Police also found laboratories to manufacture drugs such as LSD, methamphetamines, and a crude form of truth serum, a safe containing millions of dollars worth in cash and gold, and cells, many still containing prisoners. During the raids, Aum issued statements claiming that the chemicals were for fertilizers. Over the next 6 weeks, over 150 cult members were arrested for a variety of offences.

On 30th March, Takaji Kunimatsu, chief of the National Police Agency, was shot four times near his house in Tokyo, seriously wounding him. Many suspect Aum involvement in the shooting, but as of September 2006, nobody has been charged.

Asahara, while on the run, issued statements, one claiming that the Tokyo attacks were a ploy by the US military to implicate the cult, and another threatening a disaster that "would make the Kobe earthquake seem as minor as a fly landing on one's cheek." to occur on April 15. The authorities took the threat seriously, declaring a state of emergency, stocking up hospitals with antidotes to nerve gas while chemical warfare specialists of the Self-Defence Force were put on standby. However, the day came and went with no incident.

On April 23, Murai Hideo, the head of Aum's Ministry of Science, was stabbed to death outside the cult's Tokyo headquarters amidst a crowd of about 100 reporters, in front of cameras. Although the man responsible - a Korean member of Yamaguchi-gumi - was arrested and eventually convicted of the murder, whether or not anyone was behind the assassination remains a mystery.

On the evening of 5 May a burning paper bag was discovered in a toilet in Shinjuku station in Tokyo, the busiest station in the world. Upon examination it was revealed that it was a hydrogen cyanide device which, had it not been extinguished in time, would have released enough gas into the ventilation system to potentially kill 20,000 commuters. Cyanide devices were found several more times in the Tokyo subway but none detonated.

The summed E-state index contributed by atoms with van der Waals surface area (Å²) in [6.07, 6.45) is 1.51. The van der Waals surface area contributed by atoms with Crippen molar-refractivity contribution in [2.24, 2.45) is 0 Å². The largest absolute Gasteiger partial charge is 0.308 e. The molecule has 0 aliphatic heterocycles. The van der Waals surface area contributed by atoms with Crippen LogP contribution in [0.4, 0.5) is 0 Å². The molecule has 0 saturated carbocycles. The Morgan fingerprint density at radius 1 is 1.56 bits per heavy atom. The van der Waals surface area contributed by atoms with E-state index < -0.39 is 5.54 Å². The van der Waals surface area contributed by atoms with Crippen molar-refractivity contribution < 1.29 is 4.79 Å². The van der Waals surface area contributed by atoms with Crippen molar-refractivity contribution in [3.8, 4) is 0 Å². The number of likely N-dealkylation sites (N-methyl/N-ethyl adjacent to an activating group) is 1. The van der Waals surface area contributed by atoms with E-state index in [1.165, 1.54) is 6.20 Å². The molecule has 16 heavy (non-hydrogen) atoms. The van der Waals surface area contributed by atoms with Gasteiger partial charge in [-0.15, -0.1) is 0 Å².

During this time, numerous cult members were arrested for various offences, but arrests of the most senior members on the charge of the subway gassing did not yet take place.

Shoko Asahara was finally found hiding within a wall of a cult building known as "The 6th Satian" in the Kamikuishiki complex on May 16th and was arrested. On the same day, the cult mailed a parcel bomb to the office of Yukio Aoshima, the governor of Tokyo, blowing the fingers off his secretary's hand.

Asahara was initially charged with 23 counts of murder as well as 16 other offences. The trial, dubbed "the trial of the century" by the press, ruled Asahara guilty of masterminding the attack and sentenced him to death. The indictment was appealed unsuccessfully. A number of senior members accused of participation, such as Masami Tsuchiya, also received death sentences.

The reasons why a small circle of mostly senior Aum members committed atrocities and the extent of personal involvement by Asahara remain unclear to this day, although several theories have attempted to explain these events. In response to the prosecution's charge that Asahara ordered the subway attacks to distract the authorities' away from Aum, the defense maintained that Asahara was not aware of events, pointing to his deteriorating health condition.

Shortly after his arrest, Asahara abandoned the post of organization's leader and since then has maintained silence, refusing to communicate even with lawyers and family members. Many believe the trials failed to establish truth behind the events.

After 1995

On October 10, 1995, Aum Shinrikyo was ordered to be stripped of its official status as a "religious legal entity" and was declared bankrupt in early 1996. However the group continues to operate under the constitutional guarantee of freedom of religion, funded by a successful computer business and donations, and under strict surveillance. Attempts to ban the group altogether under the 1952 Subversive Activities Prevention Law were rejected by the Public Security Examination Commission in January 1997.